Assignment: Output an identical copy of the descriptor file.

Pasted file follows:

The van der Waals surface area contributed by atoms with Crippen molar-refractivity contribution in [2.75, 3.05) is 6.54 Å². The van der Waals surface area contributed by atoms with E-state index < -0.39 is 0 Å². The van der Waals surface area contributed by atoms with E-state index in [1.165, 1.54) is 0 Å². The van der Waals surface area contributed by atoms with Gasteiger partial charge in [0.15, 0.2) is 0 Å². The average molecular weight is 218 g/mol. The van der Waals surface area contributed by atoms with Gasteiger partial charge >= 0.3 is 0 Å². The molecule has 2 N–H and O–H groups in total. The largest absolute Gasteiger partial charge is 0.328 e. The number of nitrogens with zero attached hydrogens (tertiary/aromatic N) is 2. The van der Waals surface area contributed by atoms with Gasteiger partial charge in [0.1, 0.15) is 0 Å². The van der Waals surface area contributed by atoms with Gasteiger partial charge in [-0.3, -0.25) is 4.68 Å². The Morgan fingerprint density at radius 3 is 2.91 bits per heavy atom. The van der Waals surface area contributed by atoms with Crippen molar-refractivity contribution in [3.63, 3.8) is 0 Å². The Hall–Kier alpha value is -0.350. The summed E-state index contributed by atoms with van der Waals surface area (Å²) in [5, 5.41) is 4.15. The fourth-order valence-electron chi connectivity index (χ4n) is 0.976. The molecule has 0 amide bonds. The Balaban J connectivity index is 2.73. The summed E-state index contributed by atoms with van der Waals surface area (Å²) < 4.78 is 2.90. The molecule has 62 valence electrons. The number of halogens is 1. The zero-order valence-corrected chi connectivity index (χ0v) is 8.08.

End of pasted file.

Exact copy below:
The van der Waals surface area contributed by atoms with Crippen molar-refractivity contribution in [2.75, 3.05) is 6.54 Å². The van der Waals surface area contributed by atoms with E-state index < -0.39 is 0 Å². The van der Waals surface area contributed by atoms with E-state index in [1.165, 1.54) is 0 Å². The van der Waals surface area contributed by atoms with Gasteiger partial charge in [0.15, 0.2) is 0 Å². The average molecular weight is 218 g/mol. The van der Waals surface area contributed by atoms with Gasteiger partial charge >= 0.3 is 0 Å². The molecule has 2 N–H and O–H groups in total. The largest absolute Gasteiger partial charge is 0.328 e. The number of nitrogens with zero attached hydrogens (tertiary/aromatic N) is 2. The van der Waals surface area contributed by atoms with Gasteiger partial charge in [0.1, 0.15) is 0 Å². The van der Waals surface area contributed by atoms with Gasteiger partial charge in [-0.3, -0.25) is 4.68 Å². The Morgan fingerprint density at radius 3 is 2.91 bits per heavy atom. The van der Waals surface area contributed by atoms with Crippen molar-refractivity contribution in [3.63, 3.8) is 0 Å². The Hall–Kier alpha value is -0.350. The summed E-state index contributed by atoms with van der Waals surface area (Å²) in [5, 5.41) is 4.15. The fourth-order valence-electron chi connectivity index (χ4n) is 0.976. The molecule has 0 amide bonds. The Balaban J connectivity index is 2.73. The summed E-state index contributed by atoms with van der Waals surface area (Å²) < 4.78 is 2.90. The molecule has 62 valence electrons. The number of halogens is 1. The zero-order valence-corrected chi connectivity index (χ0v) is 8.08.